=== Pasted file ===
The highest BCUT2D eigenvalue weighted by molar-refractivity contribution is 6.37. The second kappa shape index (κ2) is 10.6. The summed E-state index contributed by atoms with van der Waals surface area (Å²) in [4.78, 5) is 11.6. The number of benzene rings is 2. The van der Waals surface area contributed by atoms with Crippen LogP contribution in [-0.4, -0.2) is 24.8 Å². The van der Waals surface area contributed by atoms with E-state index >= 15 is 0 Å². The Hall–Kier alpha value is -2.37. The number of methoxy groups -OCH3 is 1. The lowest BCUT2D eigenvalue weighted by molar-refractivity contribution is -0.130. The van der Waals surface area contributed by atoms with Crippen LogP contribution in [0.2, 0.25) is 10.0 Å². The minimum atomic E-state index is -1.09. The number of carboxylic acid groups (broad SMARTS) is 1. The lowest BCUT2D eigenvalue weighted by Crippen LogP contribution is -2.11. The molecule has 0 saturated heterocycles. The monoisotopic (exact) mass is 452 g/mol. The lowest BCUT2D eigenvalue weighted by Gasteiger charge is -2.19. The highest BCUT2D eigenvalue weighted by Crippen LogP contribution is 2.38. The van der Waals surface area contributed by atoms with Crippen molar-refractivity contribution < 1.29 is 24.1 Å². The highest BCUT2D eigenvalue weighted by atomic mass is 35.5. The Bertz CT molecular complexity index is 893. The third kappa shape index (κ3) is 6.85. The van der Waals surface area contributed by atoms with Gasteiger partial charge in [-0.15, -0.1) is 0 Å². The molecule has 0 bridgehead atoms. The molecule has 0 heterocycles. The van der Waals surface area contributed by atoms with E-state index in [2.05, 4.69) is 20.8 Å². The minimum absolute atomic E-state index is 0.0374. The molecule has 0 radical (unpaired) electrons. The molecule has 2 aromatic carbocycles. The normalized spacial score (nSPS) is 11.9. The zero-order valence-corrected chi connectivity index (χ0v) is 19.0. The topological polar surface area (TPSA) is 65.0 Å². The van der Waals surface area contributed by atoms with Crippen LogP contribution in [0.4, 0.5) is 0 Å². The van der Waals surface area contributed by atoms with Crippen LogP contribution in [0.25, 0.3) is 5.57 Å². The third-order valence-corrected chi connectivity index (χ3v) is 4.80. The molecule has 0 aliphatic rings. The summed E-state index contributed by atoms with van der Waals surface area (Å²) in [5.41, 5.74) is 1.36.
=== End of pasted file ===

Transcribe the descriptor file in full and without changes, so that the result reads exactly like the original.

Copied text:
The highest BCUT2D eigenvalue weighted by molar-refractivity contribution is 6.37. The second kappa shape index (κ2) is 10.6. The summed E-state index contributed by atoms with van der Waals surface area (Å²) in [4.78, 5) is 11.6. The number of benzene rings is 2. The van der Waals surface area contributed by atoms with Crippen LogP contribution in [-0.4, -0.2) is 24.8 Å². The van der Waals surface area contributed by atoms with E-state index >= 15 is 0 Å². The Hall–Kier alpha value is -2.37. The number of methoxy groups -OCH3 is 1. The lowest BCUT2D eigenvalue weighted by molar-refractivity contribution is -0.130. The van der Waals surface area contributed by atoms with Crippen LogP contribution in [0.2, 0.25) is 10.0 Å². The minimum atomic E-state index is -1.09. The number of carboxylic acid groups (broad SMARTS) is 1. The lowest BCUT2D eigenvalue weighted by Crippen LogP contribution is -2.11. The molecule has 0 saturated heterocycles. The monoisotopic (exact) mass is 452 g/mol. The lowest BCUT2D eigenvalue weighted by Gasteiger charge is -2.19. The highest BCUT2D eigenvalue weighted by Crippen LogP contribution is 2.38. The van der Waals surface area contributed by atoms with Crippen molar-refractivity contribution < 1.29 is 24.1 Å². The highest BCUT2D eigenvalue weighted by atomic mass is 35.5. The Bertz CT molecular complexity index is 893. The third kappa shape index (κ3) is 6.85. The van der Waals surface area contributed by atoms with Gasteiger partial charge in [-0.15, -0.1) is 0 Å². The molecule has 0 bridgehead atoms. The molecule has 0 heterocycles. The van der Waals surface area contributed by atoms with E-state index in [2.05, 4.69) is 20.8 Å². The minimum absolute atomic E-state index is 0.0374. The molecule has 0 radical (unpaired) electrons. The molecule has 2 aromatic carbocycles. The normalized spacial score (nSPS) is 11.9. The zero-order valence-corrected chi connectivity index (χ0v) is 19.0. The topological polar surface area (TPSA) is 65.0 Å². The van der Waals surface area contributed by atoms with Crippen LogP contribution in [0.4, 0.5) is 0 Å². The van der Waals surface area contributed by atoms with Crippen LogP contribution in [0.25, 0.3) is 5.57 Å². The third-order valence-corrected chi connectivity index (χ3v) is 4.80. The molecule has 0 aliphatic rings. The summed E-state index contributed by atoms with van der Waals surface area (Å²) in [5.41, 5.74) is 1.36.